As campus continues to respond to the Wood House party, so do the conversations on athletic privilege and trust within the College community. Athletes and non-athletes alike have questioned: Where do we go from here?
Some, like Young, called for broad changes to the student-athlete culture and discourse at the College. “I would urge people who are focusing their energy on the ‘student-athlete with target on the back’ discussion to shift that and to realize how centering that is,” Young said. “You’re centering yourself in this discussion that should really be about preserving the safety of the campus.”
For Vargas, the process of healing starts with conversation between athletes and non-athletes. “I think what’s really important to get out there is, I don’t think people say a lot of the stuff they say with malicious intent,” she said. “I just think they don’t realize how harmful and hurtful it is to a large population at the school.”
In particular, rhetoric that invalidates the academic merit of athletes is unhelpful and frustrating, said Vargas, who is a first-generation student. Instead, she said, sports teams should work alongside the administration and the rest of the College community to make broader institutional changes to reflect a dedication in diversity and inclusion.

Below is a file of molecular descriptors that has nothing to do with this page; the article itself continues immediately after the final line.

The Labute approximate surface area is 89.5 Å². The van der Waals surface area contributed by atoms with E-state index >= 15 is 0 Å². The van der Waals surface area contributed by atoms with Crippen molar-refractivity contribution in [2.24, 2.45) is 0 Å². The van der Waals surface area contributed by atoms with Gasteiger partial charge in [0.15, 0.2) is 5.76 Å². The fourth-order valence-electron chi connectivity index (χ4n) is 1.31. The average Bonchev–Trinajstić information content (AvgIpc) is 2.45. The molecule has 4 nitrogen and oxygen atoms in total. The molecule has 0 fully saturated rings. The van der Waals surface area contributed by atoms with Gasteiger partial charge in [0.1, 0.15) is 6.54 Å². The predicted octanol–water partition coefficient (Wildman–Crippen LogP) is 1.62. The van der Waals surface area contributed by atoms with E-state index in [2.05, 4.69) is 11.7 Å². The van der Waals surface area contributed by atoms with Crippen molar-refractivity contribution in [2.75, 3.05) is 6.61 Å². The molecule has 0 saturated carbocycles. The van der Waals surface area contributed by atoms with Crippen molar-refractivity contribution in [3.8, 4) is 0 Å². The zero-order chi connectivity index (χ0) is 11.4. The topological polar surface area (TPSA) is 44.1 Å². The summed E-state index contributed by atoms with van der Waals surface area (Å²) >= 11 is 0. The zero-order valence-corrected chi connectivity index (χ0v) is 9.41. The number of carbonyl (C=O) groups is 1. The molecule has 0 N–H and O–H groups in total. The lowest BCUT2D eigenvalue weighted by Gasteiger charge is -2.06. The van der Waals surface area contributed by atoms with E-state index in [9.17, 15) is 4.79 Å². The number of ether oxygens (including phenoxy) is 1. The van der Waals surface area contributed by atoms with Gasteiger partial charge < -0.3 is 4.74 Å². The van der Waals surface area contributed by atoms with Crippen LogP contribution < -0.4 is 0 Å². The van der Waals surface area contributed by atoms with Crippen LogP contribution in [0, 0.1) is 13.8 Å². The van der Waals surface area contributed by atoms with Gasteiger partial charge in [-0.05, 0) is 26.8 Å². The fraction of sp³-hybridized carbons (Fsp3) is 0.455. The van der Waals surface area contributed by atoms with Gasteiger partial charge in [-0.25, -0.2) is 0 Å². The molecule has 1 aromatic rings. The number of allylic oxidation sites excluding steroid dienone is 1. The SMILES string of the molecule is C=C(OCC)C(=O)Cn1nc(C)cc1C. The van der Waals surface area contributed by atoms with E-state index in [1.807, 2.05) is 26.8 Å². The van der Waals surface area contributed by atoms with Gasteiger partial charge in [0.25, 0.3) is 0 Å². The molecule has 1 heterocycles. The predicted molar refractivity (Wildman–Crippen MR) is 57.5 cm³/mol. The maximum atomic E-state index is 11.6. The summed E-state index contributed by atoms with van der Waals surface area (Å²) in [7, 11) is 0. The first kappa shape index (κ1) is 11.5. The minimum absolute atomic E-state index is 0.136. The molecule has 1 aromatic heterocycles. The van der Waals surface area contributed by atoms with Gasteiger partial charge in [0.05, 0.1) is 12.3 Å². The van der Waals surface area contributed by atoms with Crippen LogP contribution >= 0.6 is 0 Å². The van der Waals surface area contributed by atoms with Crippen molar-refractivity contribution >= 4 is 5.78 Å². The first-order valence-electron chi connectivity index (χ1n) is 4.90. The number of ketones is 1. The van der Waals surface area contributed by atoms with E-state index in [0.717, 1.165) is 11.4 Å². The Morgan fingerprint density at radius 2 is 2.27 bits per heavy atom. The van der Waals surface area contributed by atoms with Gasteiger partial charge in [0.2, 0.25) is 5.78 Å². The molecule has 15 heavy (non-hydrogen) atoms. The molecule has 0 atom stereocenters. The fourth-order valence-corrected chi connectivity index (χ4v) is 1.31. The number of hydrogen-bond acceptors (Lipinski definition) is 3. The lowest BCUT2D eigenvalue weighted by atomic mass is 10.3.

“Almost all of us [on softball] are all public school kids,” she said. “A lot of us are first-gen students, a lot of us come from different socioeconomic backgrounds, different religious backgrounds, different racial backgrounds… I think we can always do a better job of it, and I think Williams needs to do a better job of making our campus a more accessible place for especially marginalized communities, but I think to just blame athletics as the problem isn’t really getting to it.”
Much like the athletes, Hatfield said non-athletes should reflect upon themselves as well during a time when emotions tend to run high.
“I hope that the conversation takes a more productive turn,” Hatfield said. “A lot of non-athletes are enjoying that athletes are being punished for once, and I don’t think that it’s a productive way to channel their anger about athletic culture. I think we need to find out why we’re angry and articulate that, and have a real discussion about athletic culture rather than just getting caught up in the drama.”
“Having conversation in friendships and relationships between people who are athletes and non-athletes, I hope, will slowly get rid of the divide,” Holmes said. “I think it’s all about building the community, the connections between people… Hopefully we can use [the anger] to make our community safer and help close the divide that, I mean, everyone sees.”